Why I enjoy this course and ultimately returned this year for my third finish.
I had one overriding goal. I promised myself I'd get back on the horse and finish my first 100 mile event in three years. Little did I know, however, that this mare wasn't coming peacefully. She was a beastly nag, one of the meanest creatures I'd ever come face to face with. I had other, lofty goals as well, but she reared quickly and bucked those off and into the dirt along with my ego. She made her rounds at this year's Tahoe Rim Trail Endurance Runs (100 mile, 50 mile and 50K). Many folks weren't able to hang on to the reins as is evident in the near 50% DNF (did not finish) rate for the 100 mile event. Above normal temperatures, a course that hovers between 7000' and 9,000', and some significant climbs would cause many to call it a day before they crossed the finish line and most others to revise their pre-race goals. In the end, I got 'er done in 28 hours. Though this didn't come easily.
It would be very interesting to me if there were some way to record the mood swings we undergo during these events. During the dark of night, as I shuffled along at a pace that would make folks at the mall laugh, I formulated many schemes for my demise. I searched for the perfect way to end the misery. Maybe a rock would fall on me, a mountain lion would eat me, or, perhaps, a stray lightening bolt from that distant storm would find it's way to my head. Things I would never ponder on any other day. In the span of a few hours I hatched the most perfect DNF plans, including descending from the Bull Wheel aid station to the Diamond Peak aid station and my truck (only two miles distant) in order to save me what would surely be a grueling 8.5 mile trek if I stayed on course. A little further on I almost whispered to Emily (my pacer) to continue on without me, get the car, and to pick me up on the Mt. Rose Highway only a mile from where I stood at that time. I managed to make it around to Diamond Peak, sleep a few hours, eat, drink, and get my body's systems operable again. The final 20 miles were quite enjoyable.
Though this dismal experience seemed to last for an eternity it was but a very small speck of time in the grand scale of things. I knew that if I dropped I'd be a sodden sack for quite a while and I'd be breaking that quintessential promise I made to myself before the race: "You just finish."
Let's just say that I couldn't have done it without the help of my very patient and loyal crew Emily Harrison, Evan Reimondo, and JB Benna. Thanks you guys and gal!
After hearing about my experience at Tahoe, a friend of mine pointed out an apt quote by Theodore Roosevelt that sums up what we must all remember when our ego fights against our every grain (thanks Adam).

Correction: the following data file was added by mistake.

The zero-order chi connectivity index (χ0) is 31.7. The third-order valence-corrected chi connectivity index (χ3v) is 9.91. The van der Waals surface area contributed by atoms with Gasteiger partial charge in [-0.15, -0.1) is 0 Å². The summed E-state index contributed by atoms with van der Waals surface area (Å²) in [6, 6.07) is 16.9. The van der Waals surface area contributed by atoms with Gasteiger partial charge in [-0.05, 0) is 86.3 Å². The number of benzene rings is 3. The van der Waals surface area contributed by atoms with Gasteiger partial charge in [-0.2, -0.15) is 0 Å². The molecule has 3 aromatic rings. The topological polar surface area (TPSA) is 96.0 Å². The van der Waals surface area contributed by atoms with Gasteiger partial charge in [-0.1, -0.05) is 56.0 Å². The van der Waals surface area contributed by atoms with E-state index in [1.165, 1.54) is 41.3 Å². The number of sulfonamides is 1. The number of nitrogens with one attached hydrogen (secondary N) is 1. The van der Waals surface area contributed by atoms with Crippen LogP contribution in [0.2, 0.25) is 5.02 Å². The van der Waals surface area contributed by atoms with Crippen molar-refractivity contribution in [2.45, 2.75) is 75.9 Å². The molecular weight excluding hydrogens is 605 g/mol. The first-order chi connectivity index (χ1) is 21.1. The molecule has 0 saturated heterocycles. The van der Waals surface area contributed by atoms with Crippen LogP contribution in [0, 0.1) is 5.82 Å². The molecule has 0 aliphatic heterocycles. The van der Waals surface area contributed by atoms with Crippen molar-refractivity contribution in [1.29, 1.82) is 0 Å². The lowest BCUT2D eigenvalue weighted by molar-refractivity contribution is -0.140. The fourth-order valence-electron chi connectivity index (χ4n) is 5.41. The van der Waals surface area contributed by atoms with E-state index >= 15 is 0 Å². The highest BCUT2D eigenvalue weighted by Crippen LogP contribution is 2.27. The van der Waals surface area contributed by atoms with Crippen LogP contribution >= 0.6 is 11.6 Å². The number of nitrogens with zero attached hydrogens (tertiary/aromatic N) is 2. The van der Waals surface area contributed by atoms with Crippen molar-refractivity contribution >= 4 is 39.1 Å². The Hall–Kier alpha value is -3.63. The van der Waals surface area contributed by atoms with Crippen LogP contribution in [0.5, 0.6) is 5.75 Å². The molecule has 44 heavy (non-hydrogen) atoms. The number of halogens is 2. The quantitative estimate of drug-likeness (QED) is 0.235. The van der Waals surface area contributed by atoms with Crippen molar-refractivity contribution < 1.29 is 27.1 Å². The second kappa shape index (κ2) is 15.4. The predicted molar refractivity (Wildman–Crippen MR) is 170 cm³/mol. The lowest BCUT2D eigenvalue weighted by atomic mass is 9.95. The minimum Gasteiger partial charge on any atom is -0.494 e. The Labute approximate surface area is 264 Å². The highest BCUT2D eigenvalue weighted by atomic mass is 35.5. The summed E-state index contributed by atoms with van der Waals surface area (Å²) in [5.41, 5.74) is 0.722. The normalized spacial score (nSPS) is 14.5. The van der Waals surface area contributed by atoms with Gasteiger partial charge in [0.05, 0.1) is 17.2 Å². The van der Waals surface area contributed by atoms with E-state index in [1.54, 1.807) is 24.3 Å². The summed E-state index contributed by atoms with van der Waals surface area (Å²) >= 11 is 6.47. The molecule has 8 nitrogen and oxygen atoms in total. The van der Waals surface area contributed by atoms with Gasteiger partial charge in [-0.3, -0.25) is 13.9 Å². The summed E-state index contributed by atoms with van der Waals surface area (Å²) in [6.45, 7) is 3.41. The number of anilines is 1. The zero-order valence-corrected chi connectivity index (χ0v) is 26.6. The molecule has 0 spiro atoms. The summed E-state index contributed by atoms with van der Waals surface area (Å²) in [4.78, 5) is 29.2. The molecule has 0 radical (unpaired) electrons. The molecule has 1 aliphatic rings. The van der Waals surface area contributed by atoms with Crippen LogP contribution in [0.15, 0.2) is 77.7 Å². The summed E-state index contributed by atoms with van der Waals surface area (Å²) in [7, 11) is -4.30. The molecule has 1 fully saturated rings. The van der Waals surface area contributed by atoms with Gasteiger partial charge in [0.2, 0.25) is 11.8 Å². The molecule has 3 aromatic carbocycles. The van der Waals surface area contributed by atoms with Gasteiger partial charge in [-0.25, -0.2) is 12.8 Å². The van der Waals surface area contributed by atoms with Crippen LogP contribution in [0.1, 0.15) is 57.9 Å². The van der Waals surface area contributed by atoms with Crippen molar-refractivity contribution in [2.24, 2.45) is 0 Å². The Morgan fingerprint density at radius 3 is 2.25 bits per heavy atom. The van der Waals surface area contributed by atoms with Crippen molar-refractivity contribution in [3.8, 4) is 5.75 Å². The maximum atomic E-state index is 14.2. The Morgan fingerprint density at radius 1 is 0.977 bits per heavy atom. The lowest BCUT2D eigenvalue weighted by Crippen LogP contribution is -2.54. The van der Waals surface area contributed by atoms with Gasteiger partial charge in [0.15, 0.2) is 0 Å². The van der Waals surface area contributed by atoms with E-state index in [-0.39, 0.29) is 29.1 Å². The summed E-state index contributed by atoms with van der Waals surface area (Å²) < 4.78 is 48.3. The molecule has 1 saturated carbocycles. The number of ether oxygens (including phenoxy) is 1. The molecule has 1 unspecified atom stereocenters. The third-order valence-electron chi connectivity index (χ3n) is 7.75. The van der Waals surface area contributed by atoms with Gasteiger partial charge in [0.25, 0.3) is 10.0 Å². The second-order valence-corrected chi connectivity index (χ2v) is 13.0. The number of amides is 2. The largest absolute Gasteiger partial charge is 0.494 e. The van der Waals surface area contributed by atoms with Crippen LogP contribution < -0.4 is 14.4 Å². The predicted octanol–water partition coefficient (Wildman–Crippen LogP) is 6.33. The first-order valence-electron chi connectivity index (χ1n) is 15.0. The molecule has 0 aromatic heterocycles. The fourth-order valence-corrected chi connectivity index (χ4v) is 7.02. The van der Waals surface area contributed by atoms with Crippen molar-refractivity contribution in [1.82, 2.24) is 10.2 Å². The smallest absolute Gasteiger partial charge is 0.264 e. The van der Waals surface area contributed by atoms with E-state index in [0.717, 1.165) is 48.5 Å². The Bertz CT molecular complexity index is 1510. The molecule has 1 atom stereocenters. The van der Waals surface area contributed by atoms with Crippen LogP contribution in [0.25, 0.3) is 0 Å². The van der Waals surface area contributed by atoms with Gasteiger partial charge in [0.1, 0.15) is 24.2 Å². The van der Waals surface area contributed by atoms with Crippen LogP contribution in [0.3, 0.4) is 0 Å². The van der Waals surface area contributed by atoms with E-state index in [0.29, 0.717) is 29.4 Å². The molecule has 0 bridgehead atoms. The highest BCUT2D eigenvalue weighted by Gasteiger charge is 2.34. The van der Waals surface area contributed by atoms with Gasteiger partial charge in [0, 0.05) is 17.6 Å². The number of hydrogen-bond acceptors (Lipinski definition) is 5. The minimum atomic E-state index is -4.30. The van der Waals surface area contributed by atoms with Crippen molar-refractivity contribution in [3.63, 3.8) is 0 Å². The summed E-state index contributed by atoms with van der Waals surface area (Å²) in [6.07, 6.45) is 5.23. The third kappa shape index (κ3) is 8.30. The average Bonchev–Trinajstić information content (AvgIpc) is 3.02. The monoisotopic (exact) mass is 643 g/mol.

"It is not the critic who counts; not the man who points out how the strong man stumbles, or where the doer of deeds could have done them better. The credit belongs to the man who is actually in the arena, whose face is marred by dust and sweat and blood; who strives valiantly; who errs, who comes short again and again, because there is no effort without error and shortcoming; but who does actually strive to do the deeds; who knows great enthusiasms, the great devotions; who spends himself in a worthy cause; who at the best knows in the end the triumph of high achievement, and who at the worst, if he fails, at least fails while daring greatly, so that his place shall never be with those cold and timid souls who neither know victory nor defeat."
Let's now travel through time in this photo montage. Thanks to Emily, Evan, JB, Michigan Bluff Photography, and Mountain Peak Fitness for the photos.
Moments before the 100 mile start. At previous Tahoes I remember shivering at the start line, not an issue this year.
Sharing some quality trail time with iRunFar's Bryon Powell.
adiUltra Teammate Josh Brimhall set a blistering pace for 80 miles, even coming within 15 minutes of the 50 mile course record on his first lap. He'd eventually succumb to quad stiffness and cramping.
Weighing in at Diamond Peak (mile 30) on the first loop. I remember uttering over and over again, "Man, it's hot!"
Brimhall at Spooner Lake (mile 50) with his pacer Matt Koppenheffer.
Weighing in at Spooner. Weight was never a problem, but fueling was definitely an issue.
Getting ready to head out for lap two as Emily Harrison looks on.
Heading up to Hobart aid station (mile 57) on lap two.
Moving slow enough so JB Benna could get some still shots on Marlette Peak.
Running off Marlette into Tunnel aid station.
Making my rounds in the Red House Loop.
A great oasis. Red House aid station on lap two. We were told that this aid station would not be there this year. Thank goodness it was...it saved a lot of arses, including my own!
Ascending out of the Red House Loop.
At the top of the Red House Loop as the sun sets.
The Hub: Tunnel Aid Station. 100 mile runners would see this spot at 11, 17, 35, 61, 68, and 86 miles.
Knowing that it was going to be a long, rough night I tried smiling. Emily helped.
Naps are great way to rest the body and mind in the dire moments of a 100 mile. I enjoyed this downtime tremendously!
Tunnel aid station at night.
A runner weighs in at Tunnel. Though they were in costume, the medical personnel did an excellent job of creeping us out.
As the sun rose so did my spirits.
Running was an option again.
Heading around Spooner Lake to the finish with Evan Reimondo clapping all the way.
The final steps.
Buckle time with good and old friend, Grand Junction's Kevin Koch.
Your Moment of Zen
Zoroaster and Bee were the unsung crew members. Waiting all day, night, and morning for me to finish.